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Posted on May 17th 2013 at 09:50:12 AM by (singlebanana)
Posted under Wizard, Halloween, Texas Chainsaw Massacre, Real, Fake, Reviews

As some of you may know, I was fortunate enough to come across a nice Atari 2600 lot a few months ago with several very rare and scarce games. Among those titles, was a copy of Wizard's "Texas Chainsaw Massacre" ("TCM"). The seller was unaware as to whether the cart was authentic, and actually mentioned this in his auction. I decided that since there were several carts in the auction I needed, I would negate the price of the TCM cart and put in a reasonable offer on the lot at the last minute. Sure enough, I won the lot at an agreeable price and waited patiently by the mailbox the next couple days to claim my spoils. 

While waiting on the games, I hopped over to AtariAge and asked the kind folks there how I might be able to authenticate my cart. Sure enough, several members were happy to help out and were as curious as I was as to whether I had indeed made a good score (a special thanks to members: atari181, PingvinBlueJeans, Shinju, Stan, and Gorfy) .  When the box arrived on my front steps, I immediately peeled into it to search for the game. Armed with my newfound knowledge, I quickly discerned that the cart was indeed a fake......*sigh*.  Though I was disappointed, I wasn't upset. I got some other great rare games and though my copy of TCM was a fake, it still played like an original. If anything, it's a good placeholder until another comes around.

So the other day I started thinking that some of you who might be interested in these rare titles (whether it be for your 2600 collection, or if your merely a fan of the horror genre) might want to know how to authenticate these carts. As you know, eBay and other such auction sites are full of people selling repro carts, some of them are honest about it (i.e. Hozer) and others are.....well....slimeballs trying to make a buck by ripping off collectors. You still have to be careful in buying items site unseen, but you can eliminate a lot of risk by asking a few simple questions and requesting pictures.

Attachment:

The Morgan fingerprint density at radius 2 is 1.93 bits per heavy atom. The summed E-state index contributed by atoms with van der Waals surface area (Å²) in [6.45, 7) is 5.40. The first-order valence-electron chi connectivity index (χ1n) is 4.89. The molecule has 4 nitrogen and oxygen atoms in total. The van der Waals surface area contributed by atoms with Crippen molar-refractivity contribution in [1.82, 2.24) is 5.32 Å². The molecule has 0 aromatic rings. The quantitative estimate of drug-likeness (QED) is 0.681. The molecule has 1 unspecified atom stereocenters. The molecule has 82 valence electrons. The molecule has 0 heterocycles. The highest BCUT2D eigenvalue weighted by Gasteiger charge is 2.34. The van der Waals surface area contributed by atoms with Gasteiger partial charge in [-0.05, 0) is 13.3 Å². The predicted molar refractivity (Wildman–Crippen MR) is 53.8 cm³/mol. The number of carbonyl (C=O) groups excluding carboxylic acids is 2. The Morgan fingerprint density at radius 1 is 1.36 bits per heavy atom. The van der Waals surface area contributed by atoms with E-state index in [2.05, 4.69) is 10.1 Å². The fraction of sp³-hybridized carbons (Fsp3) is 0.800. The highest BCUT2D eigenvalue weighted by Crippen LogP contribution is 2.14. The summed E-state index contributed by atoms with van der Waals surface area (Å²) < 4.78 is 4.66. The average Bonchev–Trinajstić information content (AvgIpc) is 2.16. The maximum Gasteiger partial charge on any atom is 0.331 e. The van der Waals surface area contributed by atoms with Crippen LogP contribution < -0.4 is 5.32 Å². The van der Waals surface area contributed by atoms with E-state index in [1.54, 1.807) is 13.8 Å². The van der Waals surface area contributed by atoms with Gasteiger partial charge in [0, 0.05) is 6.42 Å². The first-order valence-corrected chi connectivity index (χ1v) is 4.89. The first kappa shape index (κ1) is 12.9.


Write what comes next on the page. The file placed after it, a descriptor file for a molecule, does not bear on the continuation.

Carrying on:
Before going into the details of authenticating the carts, I thought I would start off by giving a brief history of the games' publisher, Wizard Video. Wizard Video was started in 1979 by B-movie director, writer, and producer Charles Band who was famous for his horror films and re-releases of shock film during the VHS era. If you are a child of the 80's, you may remember some of the outrageous titles or whacked out covers you saw while meandering through your local video store. Such low-budget, shock titles as "I Spit on Your Grave," "Dreamaniac," "The Driller Killer," and even "The Texas Chainsaw Massacre," were purchased by Wizard and released to video stores all across the U.S. in the early 80's. These titles are now highly sought after and prized by collectors for their camp value and the often gruesome and lewd cover art.

No stranger to controversy, Wizard recently announced that "on February 7, 2013, Charles Band ....rediscovered copies of 36 Wizard Video titles, as well as Wizard's video games, in an abandoned warehouse. The 36 films [are to] be re-released as limited editions on a four-titles-per-month basis starting on February 12; the two games will be re-released at a later date" (courtesy of wizardvideocollection.com and wikipedia). I understand that they found the videos and currently have them for sale, but can't find mention of them discovering the Atari games (only the boxes) or mention of their release. The videos are currently selling for $50 each and come with an autograph from Mr. Band himself.......however, collectors have noted that the autographs may be the only thing "authentic" about these videos. I'll let you be the judge:

Controversy aside, Wizard Video Games only released two titles for the Atari 2600, "The Texas Chainsaw Massacre" (1982) and "Halloween" (1983). Because these games were marketed mainly for adults due to their violent (very mild compared to today's standard) content, they were not big sellers and many stores refused to sell them or hid them behind the counter. As a result, sales were small and Wizard stopped making video games; both factors adding the games' rarity. 

In "The Texas Chainsaw Massacre," you play as Leatherface, the brutal, chainsaw wielding slayer of promiscuous teenagers. Points are earned by cutting up screeching chicks that run from you and annoyingly teleport behind you when you get close. You must also dodge bushes, fences, cow skulls, and Franklin's wheelchair, while trying not to run out of gas for your chainsaw (which oddly ends the game....). The graphics are atrocious even for an Atari game; the proportions are all whacked and the chainsaw looks like a warty.....well.....I won't go there. Gameplay is very boring and basic and the only thing that really makes this game worth owning is the "holy-s#$t-what-the-hell-is-this?" factor you get from visitors to your game room. With that said, yes I am still looking for an authentic copy...... I give the game and official Banana D-.

The Texas Chainsaw Massacre gameplay